Can Simulations Really Teach Physics?
I want to comment on the letter “Simulations Teach Real Physics” in the April 2007 APS News by Henderson Cole, and the Viewpoint by Alan Chodos in the February 2007 APS News. The former states that “events in a real laboratory happen too fast to observe the physics,” so it is better to learn by using a physics simulation software package, and watch it in slow motion. He specifically mentioned measuring the gravitational acceleration constant g.
About 55 years ago, my high school physics teacher devised an experiment to measure g using a ball bearing slowly rolling down an improvised inclined plane (a 16-foot section of half-round rain gutter dusted with flour to show the oscillating trajectory). Measurements gave a value of g that was about 30% too low. More precise measurements confirmed this low value. My teacher and I decided that perhaps the “inertia” of the rolling ball bearing slowed it down. I found a college calculus book in the school library, and after about a week of intense study, learned enough math to understand and calculate the rotational inertia of the ball bearing, and get the accepted value of g. The enjoyment was in the quest for the answer, not learning it in a simulation. How can one appreciate a lab on electricity without recalling the acrid smell of an overheated Allen-Bradley resistor, or the sweet aroma of ozone from sparks.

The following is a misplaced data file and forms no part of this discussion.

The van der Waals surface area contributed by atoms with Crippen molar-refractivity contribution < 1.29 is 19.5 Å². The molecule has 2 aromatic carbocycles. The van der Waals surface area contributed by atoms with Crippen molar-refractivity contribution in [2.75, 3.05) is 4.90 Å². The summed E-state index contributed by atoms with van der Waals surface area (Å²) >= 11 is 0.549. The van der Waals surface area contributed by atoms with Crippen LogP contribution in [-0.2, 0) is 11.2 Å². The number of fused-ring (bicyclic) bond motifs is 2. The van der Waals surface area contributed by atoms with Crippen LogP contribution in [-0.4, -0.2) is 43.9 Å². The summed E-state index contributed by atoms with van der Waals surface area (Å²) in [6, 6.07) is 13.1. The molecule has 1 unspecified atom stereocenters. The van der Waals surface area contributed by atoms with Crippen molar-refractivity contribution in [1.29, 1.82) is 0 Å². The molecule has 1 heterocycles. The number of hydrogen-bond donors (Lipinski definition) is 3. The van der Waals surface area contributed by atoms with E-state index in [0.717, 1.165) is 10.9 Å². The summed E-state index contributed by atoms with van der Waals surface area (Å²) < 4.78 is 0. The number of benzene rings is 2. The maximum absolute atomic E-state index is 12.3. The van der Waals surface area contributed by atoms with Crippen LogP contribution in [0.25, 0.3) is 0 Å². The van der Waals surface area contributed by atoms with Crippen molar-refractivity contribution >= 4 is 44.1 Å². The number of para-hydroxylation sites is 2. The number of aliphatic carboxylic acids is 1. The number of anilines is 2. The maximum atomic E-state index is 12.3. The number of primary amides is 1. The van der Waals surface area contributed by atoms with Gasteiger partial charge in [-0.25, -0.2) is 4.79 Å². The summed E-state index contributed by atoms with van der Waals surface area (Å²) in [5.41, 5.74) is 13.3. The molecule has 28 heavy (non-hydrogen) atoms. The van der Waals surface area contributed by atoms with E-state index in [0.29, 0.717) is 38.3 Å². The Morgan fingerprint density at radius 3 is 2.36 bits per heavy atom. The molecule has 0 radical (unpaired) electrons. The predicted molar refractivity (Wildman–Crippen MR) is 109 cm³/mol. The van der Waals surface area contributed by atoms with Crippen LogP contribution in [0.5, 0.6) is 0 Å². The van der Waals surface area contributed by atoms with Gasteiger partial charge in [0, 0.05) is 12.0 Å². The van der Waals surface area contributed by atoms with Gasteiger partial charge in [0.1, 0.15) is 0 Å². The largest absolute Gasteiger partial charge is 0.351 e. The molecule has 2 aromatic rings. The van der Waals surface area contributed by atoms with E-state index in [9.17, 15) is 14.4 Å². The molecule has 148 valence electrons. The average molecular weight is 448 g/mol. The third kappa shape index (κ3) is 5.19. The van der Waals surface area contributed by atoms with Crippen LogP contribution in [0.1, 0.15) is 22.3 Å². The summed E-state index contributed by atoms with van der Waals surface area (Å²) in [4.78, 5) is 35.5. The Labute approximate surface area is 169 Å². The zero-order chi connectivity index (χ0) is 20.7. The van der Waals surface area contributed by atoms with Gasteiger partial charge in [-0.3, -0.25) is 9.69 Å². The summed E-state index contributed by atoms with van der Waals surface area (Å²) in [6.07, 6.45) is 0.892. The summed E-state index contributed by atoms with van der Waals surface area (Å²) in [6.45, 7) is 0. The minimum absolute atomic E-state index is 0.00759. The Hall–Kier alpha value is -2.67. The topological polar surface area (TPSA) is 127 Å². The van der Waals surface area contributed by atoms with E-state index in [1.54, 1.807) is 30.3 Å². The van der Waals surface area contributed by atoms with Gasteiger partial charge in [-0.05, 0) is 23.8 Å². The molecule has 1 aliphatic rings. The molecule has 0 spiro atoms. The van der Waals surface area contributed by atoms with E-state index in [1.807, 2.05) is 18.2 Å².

Doing physics lab experiments using canned software simulations is about as exciting as picking up a crossword puzzle, only to find that the answers have already been penciled in. The virtue of using virtual experiments as a teaching tool in high schools should be limited to comparing the measured results to the expected results, not as a substitute for real physics. Teaching the fundamental laws of physics in high schools requires observation and measurement before simulation. Watching a current-carrying wire move in a magnetic field is more instructive than just plugging the current and field values into a simulation of the Lorentz Force Law. Can a force really be perpendicular to both the current and the magnetic field? Seeing it is better than reading about it. Doing it is even better. I recently gave small battery-powered DC electric motor kits to every student in the AP physics class at my former high school. I can understand why students who learn (memorize?) physics using virtual physics experiments might perform better on AP physics tests. And I can understand the inherent danger in exposing some students to electricity in the lab (These are often the same ones who never learn AAA (Always Add Acid) in the chemistry lab). But the original basis for physics was to explain real world phenomena using tools such as mathematics and reasoning. Viewing virtual experiments on a computer is no substitute for doing the real thing, even if the equipment has to be improvised.
Los Alamos, NM
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